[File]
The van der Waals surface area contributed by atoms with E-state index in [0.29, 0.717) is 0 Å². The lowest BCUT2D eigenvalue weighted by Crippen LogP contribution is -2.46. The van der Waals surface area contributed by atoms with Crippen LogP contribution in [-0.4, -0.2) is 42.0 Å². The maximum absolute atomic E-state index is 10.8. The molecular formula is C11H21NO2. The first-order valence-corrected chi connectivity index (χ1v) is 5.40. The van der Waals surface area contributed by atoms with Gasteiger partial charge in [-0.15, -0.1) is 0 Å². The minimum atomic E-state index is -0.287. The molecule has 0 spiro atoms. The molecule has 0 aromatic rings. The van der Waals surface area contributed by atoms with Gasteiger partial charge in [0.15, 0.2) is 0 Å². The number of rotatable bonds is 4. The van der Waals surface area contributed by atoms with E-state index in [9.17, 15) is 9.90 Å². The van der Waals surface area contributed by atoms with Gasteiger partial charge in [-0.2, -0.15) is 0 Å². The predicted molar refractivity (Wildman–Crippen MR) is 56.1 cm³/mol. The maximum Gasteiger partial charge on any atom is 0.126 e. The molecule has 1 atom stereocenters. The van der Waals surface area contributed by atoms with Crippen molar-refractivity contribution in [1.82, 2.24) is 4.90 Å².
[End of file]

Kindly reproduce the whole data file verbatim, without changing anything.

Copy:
The van der Waals surface area contributed by atoms with E-state index in [0.29, 0.717) is 0 Å². The lowest BCUT2D eigenvalue weighted by Crippen LogP contribution is -2.46. The van der Waals surface area contributed by atoms with Crippen LogP contribution in [-0.4, -0.2) is 42.0 Å². The maximum absolute atomic E-state index is 10.8. The molecular formula is C11H21NO2. The first-order valence-corrected chi connectivity index (χ1v) is 5.40. The van der Waals surface area contributed by atoms with Gasteiger partial charge in [-0.15, -0.1) is 0 Å². The minimum atomic E-state index is -0.287. The molecule has 0 spiro atoms. The molecule has 0 aromatic rings. The van der Waals surface area contributed by atoms with Gasteiger partial charge in [0.15, 0.2) is 0 Å². The number of rotatable bonds is 4. The van der Waals surface area contributed by atoms with E-state index in [9.17, 15) is 9.90 Å². The van der Waals surface area contributed by atoms with Gasteiger partial charge in [-0.2, -0.15) is 0 Å². The predicted molar refractivity (Wildman–Crippen MR) is 56.1 cm³/mol. The maximum Gasteiger partial charge on any atom is 0.126 e. The molecule has 1 atom stereocenters. The van der Waals surface area contributed by atoms with Crippen molar-refractivity contribution in [1.82, 2.24) is 4.90 Å².